We are deeply saddened to learn that Professor Dr. Imre Romics, former Director of the Department of Urology and Professor Emeritus of Semmelweis University; Officer’s Cross, Order of Merit of the Hungarian Republic recipient; Batthyány-Strattmann and Semmelweis Memorial Medal laureate; our beloved and respected teacher, passed away on June 13, 2024, at the age of 78, after a prolonged illness endured with patience and exemplary perseverance. With Professor Imre Romics, an influential figure of the university, and a teacher establishing a new school of thought, Semmelweis University has lost one of its own and will provide funeral honors. 

While still in high school, he wrote a letter entitled ‘I’m going to be a doctor’, but his interest in history was so great at the time that he even entertained the idea of becoming a historian. His love of history, particularly his interest in the 20th century and Central Europe, accompanied him throughout his career. He always advocated and encouraged the cooperation and collaboration of Central European urology. As a true European, a genuine Hungarian from the Carpathian Basin, he promoted the development of Hungarian urology and built its future, but he greeted all his international colleagues in their language.

It is no coincidence that so many European societies have proudly awarded him membership or honorary membership.

  • Slavonic Medical Society, Osijek, 1999
  • Vereinigung der Middeldeutschen Urologen, corresponding member, Kassel, 2000
  • Romanian Society of Urology, 2000
  • Slovak Society of Urology, 2002
  • German Society of Urology (DGU), corresponding member, 2002
  • Polish Urological Association, 2005
  • Czech Urological Association, 2005
  • German Society for Urology (DGU), honorary member, 2009
  • European Association of Urology (EAU), 2009
  • Austrian Society for Urology (ÖGU), 2018

In his career choice, he was supported by his brother, who was already working as an internist, but later he followed the example of our university’s future professor and rector in his attitude to medicine, his love for patients, and his humility to the profession. He graduated from Semmelweis University of Medicine in 1971. His life and work are inseparable from Semmelweis University, where he studied and later taught, practiced medicine, conducted research, and where he was the chairman of the Editorial Board of the journal Semmelweis University from 2020 until his death.

After graduation, he first worked as a resident at the Institute of Pathophysiology, where he also obtained a ‘laboratory’ qualification, and then he started working devotedly at the Department of Urology in 1974, where he obtained his qualification in 1978. It was a big milestone for him to spend three months at the Bonn clinic in 1984, from where he was invited to work in Bocholt a few years later by the deputy director. In 1988, after working in Germany for two years, he returned to Budapest. His time in Germany was instrumental in his later career, he was very impressed by and fond of law-abiding attitude, high professionalism, and precision. Throughout his life, he tried to implement this approach domestically and later managed to achieve it as a leader. As a result, in 2005, the European Board of Urology (EBU) designated the University’s Department of Urology as the first EBU-accredited training center in Central and Eastern Europe. Thanks to his innovative work, he was the first to introduce many new diagnostic and therapeutic procedures in the country and his own workplace.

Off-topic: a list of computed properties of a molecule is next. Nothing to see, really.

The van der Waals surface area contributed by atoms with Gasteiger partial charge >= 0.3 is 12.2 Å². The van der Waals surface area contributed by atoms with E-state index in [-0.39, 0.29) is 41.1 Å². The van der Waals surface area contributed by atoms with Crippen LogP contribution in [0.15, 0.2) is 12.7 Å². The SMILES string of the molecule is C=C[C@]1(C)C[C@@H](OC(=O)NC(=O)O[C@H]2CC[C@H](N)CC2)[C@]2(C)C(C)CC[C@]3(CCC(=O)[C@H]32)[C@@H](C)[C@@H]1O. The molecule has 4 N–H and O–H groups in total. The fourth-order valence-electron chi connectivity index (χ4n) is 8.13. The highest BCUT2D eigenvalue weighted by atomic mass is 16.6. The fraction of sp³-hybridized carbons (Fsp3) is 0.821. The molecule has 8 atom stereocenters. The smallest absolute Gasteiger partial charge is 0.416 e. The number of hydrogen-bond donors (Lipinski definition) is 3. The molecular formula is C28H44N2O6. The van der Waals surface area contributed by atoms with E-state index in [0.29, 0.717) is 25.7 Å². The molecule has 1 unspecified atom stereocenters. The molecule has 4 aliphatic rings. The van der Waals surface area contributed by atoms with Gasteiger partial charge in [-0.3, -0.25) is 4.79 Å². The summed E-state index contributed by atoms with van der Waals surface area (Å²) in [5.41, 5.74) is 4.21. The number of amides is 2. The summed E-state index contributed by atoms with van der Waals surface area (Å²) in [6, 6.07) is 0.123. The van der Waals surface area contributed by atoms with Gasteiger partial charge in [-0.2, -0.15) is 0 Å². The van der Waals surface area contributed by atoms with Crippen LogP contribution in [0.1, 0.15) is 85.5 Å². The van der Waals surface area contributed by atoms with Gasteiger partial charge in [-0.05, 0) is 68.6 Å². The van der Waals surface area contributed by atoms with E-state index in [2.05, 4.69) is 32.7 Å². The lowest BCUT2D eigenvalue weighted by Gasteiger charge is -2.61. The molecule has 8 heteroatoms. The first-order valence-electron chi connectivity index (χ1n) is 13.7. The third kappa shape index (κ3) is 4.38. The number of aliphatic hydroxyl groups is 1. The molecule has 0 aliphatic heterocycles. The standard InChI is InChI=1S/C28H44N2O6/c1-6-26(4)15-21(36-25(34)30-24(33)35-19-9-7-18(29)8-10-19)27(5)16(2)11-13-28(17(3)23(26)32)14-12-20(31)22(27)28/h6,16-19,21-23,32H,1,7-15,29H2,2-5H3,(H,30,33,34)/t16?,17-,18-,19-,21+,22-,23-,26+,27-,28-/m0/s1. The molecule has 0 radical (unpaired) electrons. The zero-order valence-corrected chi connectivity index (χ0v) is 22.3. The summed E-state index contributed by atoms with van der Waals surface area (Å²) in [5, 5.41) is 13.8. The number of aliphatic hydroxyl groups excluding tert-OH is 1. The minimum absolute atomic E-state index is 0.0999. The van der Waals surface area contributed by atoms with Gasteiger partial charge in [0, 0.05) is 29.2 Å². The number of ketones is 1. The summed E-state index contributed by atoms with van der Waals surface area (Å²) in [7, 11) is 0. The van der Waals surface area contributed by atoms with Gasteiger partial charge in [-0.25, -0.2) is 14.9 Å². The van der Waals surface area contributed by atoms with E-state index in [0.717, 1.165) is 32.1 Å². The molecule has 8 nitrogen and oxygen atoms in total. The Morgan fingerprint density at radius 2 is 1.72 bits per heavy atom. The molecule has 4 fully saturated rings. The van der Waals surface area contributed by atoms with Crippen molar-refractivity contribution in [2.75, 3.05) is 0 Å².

Thanks to his persistent diligence and tireless efforts, besides being on call, he continuously studied the scientific literature, initiated prospective studies mainly in oncology, and based on these studies he regularly gave lectures at national and international conferences and published in Hungarian, German, and English. As a result of his work, he received his Candidate of Medical Sciences in 1985, then a doctorate from the Hungarian Academy of Sciences in 1995, and his habilitation at Semmelweis University of Medicine in 1994. For two years from 1995, he was Head of the Department of Urology at the National Institute of Rheumatology and Physiotherapy (ORFI). In 1997, he was appointed professor and head of the Department of Urology at Semmelweis University, which he directed at a high standard for 15 years until his retirement in 2012. He then worked as deputy director of the department for a few years, and later as professor emeritus. He came to the clinic every day, even when his illness was taking its toll on his health. He worked tirelessly every day, reading, writing, and in all his work he aimed at the advancement and development of Hungarian urology, the department, and science.